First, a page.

Generalized principle components for articles about Black Lives Matter (BLM). We see people participating in civil action characterized, literally and figuratively left to right, as demonstrators, anarchists and, at the right-most end of the spectrum, as ‘rioters’. The newspapers originating the phrase are represented in the right-hand panel.
While ‘protestors’ transit from ‘anarchists’ to ‘rioters’ as we slide along the political stance of the outlet in question, the paper notes that the NLP extraction and analysis stance is hindered by the practice of ‘nutpicking’ – where a media outlet will quote a phrase that’s seen as valid by a differing political segment of society, and can (apparently) rely on its readership to view the phrase negatively. The paper cites ‘defund the police’ as an example of this.
Naturally, this means that a ‘left-leaning’ phrase appears in an otherwise right-wing context, and represents an unusual challenge for an NLP system that’s relying on codified phrases to act as signifiers for political stances.
Such phrases are ‘bi-valent’ [SIC] , whereas certain other phrases have such a universally negative connotation (i.e. ‘infanticide’) that they are always represented as negative across a range of outlets.
The research also reveals similar mappings for ‘hot’ topics such as abortion, tech censorship, US immigration and gun control.
There are certain controversial political leanings in media outlets that do not split predictably in this way, such as the topic of military spending. The paper found that ‘left-leaning’ CNN ended up next to the right-leaning National Review and Fox News on this subject.
In general, however, political stance can be determined by other phrases, such as preferring the phrase ‘military-industrial complex’ over the more right-leaning ‘defense industry’. The results show that the former is used by establishment-critical outlets such as Canary and American Conservative, while the latter is used more often by Fox and CNN.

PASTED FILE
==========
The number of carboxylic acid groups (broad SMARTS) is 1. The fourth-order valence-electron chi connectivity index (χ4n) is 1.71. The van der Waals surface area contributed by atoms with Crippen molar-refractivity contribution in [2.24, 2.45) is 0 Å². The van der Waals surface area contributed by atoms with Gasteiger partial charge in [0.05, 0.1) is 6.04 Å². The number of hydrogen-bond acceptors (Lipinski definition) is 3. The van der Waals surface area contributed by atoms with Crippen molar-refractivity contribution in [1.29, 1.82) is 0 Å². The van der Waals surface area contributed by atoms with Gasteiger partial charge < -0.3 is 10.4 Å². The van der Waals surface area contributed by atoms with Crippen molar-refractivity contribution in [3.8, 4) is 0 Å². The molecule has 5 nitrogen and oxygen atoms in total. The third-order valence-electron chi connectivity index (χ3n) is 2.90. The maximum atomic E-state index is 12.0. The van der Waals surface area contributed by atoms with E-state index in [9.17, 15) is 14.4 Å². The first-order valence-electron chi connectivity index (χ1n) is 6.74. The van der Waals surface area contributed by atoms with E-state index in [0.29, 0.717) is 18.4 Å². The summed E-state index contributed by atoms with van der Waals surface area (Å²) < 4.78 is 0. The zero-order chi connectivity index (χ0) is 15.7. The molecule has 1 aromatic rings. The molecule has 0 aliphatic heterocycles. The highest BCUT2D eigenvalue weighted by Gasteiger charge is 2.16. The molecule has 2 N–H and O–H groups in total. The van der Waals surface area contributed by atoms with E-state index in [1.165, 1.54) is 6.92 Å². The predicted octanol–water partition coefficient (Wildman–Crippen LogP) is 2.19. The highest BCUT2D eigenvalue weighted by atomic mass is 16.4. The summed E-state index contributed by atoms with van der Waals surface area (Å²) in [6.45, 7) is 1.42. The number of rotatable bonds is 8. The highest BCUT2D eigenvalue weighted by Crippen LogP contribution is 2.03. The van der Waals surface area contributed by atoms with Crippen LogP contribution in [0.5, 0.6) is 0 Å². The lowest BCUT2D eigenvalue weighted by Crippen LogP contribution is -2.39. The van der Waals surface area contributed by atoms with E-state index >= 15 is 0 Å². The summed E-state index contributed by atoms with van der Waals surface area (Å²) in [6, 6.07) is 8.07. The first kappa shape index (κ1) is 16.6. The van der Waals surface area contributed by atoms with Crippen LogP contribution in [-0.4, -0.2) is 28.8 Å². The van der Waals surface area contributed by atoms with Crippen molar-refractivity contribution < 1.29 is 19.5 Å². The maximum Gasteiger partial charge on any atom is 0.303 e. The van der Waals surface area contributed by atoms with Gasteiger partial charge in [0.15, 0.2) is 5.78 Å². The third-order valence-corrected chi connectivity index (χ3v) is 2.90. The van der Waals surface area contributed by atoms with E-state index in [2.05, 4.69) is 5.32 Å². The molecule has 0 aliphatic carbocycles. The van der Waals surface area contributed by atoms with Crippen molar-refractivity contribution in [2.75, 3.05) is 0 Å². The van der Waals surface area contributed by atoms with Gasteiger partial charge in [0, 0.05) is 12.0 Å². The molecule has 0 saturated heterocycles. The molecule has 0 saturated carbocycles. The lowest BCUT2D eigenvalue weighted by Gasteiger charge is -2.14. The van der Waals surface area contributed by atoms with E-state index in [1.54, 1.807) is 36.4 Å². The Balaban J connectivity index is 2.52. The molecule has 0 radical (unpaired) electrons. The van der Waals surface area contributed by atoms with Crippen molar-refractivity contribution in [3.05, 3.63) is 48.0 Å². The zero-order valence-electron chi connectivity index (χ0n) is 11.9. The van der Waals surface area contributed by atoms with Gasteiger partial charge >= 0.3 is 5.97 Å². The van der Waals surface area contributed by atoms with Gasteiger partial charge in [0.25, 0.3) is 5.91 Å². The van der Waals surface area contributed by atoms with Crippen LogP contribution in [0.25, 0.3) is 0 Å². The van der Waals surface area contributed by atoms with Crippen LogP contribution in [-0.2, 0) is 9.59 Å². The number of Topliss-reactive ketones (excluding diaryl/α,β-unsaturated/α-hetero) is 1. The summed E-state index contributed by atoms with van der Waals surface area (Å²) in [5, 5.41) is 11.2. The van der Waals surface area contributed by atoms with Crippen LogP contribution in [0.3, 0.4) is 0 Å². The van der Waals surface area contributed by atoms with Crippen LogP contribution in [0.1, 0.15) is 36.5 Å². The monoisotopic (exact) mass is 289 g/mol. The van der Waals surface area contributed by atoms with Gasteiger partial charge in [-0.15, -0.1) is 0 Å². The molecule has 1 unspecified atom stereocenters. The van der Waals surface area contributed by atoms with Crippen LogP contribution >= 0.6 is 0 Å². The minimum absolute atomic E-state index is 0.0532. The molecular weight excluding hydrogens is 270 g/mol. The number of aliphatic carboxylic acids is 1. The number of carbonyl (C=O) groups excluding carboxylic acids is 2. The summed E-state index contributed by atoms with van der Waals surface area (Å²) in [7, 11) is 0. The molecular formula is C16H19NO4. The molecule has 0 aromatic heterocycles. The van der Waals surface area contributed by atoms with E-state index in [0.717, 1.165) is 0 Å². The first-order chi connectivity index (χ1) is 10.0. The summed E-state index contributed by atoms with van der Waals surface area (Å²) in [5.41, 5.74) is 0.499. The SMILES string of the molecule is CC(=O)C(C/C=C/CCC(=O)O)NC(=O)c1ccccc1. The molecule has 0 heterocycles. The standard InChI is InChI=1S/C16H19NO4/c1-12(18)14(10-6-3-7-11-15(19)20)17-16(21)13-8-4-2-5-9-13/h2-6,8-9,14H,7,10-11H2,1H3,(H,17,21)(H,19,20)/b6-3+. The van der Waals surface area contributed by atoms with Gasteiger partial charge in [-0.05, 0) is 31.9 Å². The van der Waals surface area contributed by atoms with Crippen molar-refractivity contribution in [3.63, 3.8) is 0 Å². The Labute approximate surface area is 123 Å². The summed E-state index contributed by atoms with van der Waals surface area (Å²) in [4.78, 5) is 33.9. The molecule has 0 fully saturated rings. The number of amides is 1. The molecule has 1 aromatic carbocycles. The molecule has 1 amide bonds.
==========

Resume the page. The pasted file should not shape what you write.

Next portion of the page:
The research establishes several other progressions from establishment-critical to pro-establishment language, including the gamut from ‘shot dead’ to the more passive ‘the killing of’; ‘inmate felons’ to ‘incarcerated people’; and ‘oil producers’ to ‘big oil’.
Valent synonyms with establishment bias, top to bottom.
The research acknowledges that outlets will ‘swing away’ from their base political stance, either at a linguistic level (such as the use of bi-valent phrases), or for various other motives. For instance, the venerable right-wing UK publication The Spectator, established in 1828, frequently and prominently features left-wing thought pieces that abrade against the general political flow of its content stream. Whether this is done out of a sense of impartial reporting or to periodically inflame its core readership into traffic-generating comment-storms is a matter of conjecture – and not an easy case for a machine learning system that’s looking for clear and consistent tokens.
These particular ‘hobby horses’ and ambiguous use of ‘jarring’ viewpoints among individual news organizations somewhat confuses the left-right mapping that the research ultimately offers, though providing a broad indication of political affiliation.